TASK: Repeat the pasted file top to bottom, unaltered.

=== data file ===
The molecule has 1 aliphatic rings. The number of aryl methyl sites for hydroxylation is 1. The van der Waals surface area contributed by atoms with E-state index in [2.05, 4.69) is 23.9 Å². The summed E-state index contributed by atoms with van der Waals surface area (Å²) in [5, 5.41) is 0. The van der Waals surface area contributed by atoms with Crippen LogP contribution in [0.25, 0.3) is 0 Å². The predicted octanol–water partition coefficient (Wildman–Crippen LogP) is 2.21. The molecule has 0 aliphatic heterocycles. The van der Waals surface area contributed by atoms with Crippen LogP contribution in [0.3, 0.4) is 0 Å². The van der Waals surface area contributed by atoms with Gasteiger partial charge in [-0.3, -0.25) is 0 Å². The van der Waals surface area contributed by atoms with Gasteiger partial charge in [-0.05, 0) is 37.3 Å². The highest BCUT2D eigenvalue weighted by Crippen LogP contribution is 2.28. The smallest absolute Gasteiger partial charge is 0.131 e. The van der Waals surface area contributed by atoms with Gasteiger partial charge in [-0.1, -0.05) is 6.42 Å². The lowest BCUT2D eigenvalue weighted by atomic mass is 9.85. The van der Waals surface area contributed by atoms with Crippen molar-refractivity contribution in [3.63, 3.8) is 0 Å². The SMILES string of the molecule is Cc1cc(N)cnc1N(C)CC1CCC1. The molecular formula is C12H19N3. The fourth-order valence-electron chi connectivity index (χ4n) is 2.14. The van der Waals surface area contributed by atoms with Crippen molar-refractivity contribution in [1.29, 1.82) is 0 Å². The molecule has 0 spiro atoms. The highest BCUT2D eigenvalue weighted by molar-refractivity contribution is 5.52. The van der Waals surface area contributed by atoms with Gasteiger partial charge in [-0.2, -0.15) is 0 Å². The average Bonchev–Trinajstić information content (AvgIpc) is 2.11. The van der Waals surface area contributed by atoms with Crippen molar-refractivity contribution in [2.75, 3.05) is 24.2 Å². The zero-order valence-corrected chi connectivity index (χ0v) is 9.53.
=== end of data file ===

The molecule has 1 aliphatic rings. The number of aryl methyl sites for hydroxylation is 1. The van der Waals surface area contributed by atoms with E-state index in [2.05, 4.69) is 23.9 Å². The summed E-state index contributed by atoms with van der Waals surface area (Å²) in [5, 5.41) is 0. The van der Waals surface area contributed by atoms with Crippen LogP contribution in [0.25, 0.3) is 0 Å². The predicted octanol–water partition coefficient (Wildman–Crippen LogP) is 2.21. The molecule has 0 aliphatic heterocycles. The van der Waals surface area contributed by atoms with Crippen LogP contribution in [0.3, 0.4) is 0 Å². The van der Waals surface area contributed by atoms with Gasteiger partial charge in [-0.3, -0.25) is 0 Å². The van der Waals surface area contributed by atoms with Gasteiger partial charge in [-0.05, 0) is 37.3 Å². The highest BCUT2D eigenvalue weighted by Crippen LogP contribution is 2.28. The smallest absolute Gasteiger partial charge is 0.131 e. The van der Waals surface area contributed by atoms with Gasteiger partial charge in [-0.1, -0.05) is 6.42 Å². The lowest BCUT2D eigenvalue weighted by atomic mass is 9.85. The van der Waals surface area contributed by atoms with Crippen molar-refractivity contribution in [3.63, 3.8) is 0 Å². The SMILES string of the molecule is Cc1cc(N)cnc1N(C)CC1CCC1. The molecular formula is C12H19N3. The fourth-order valence-electron chi connectivity index (χ4n) is 2.14. The van der Waals surface area contributed by atoms with Crippen molar-refractivity contribution in [1.29, 1.82) is 0 Å². The molecule has 0 spiro atoms. The highest BCUT2D eigenvalue weighted by molar-refractivity contribution is 5.52. The van der Waals surface area contributed by atoms with Gasteiger partial charge in [-0.2, -0.15) is 0 Å². The average Bonchev–Trinajstić information content (AvgIpc) is 2.11. The van der Waals surface area contributed by atoms with Crippen molar-refractivity contribution in [2.75, 3.05) is 24.2 Å². The zero-order valence-corrected chi connectivity index (χ0v) is 9.53.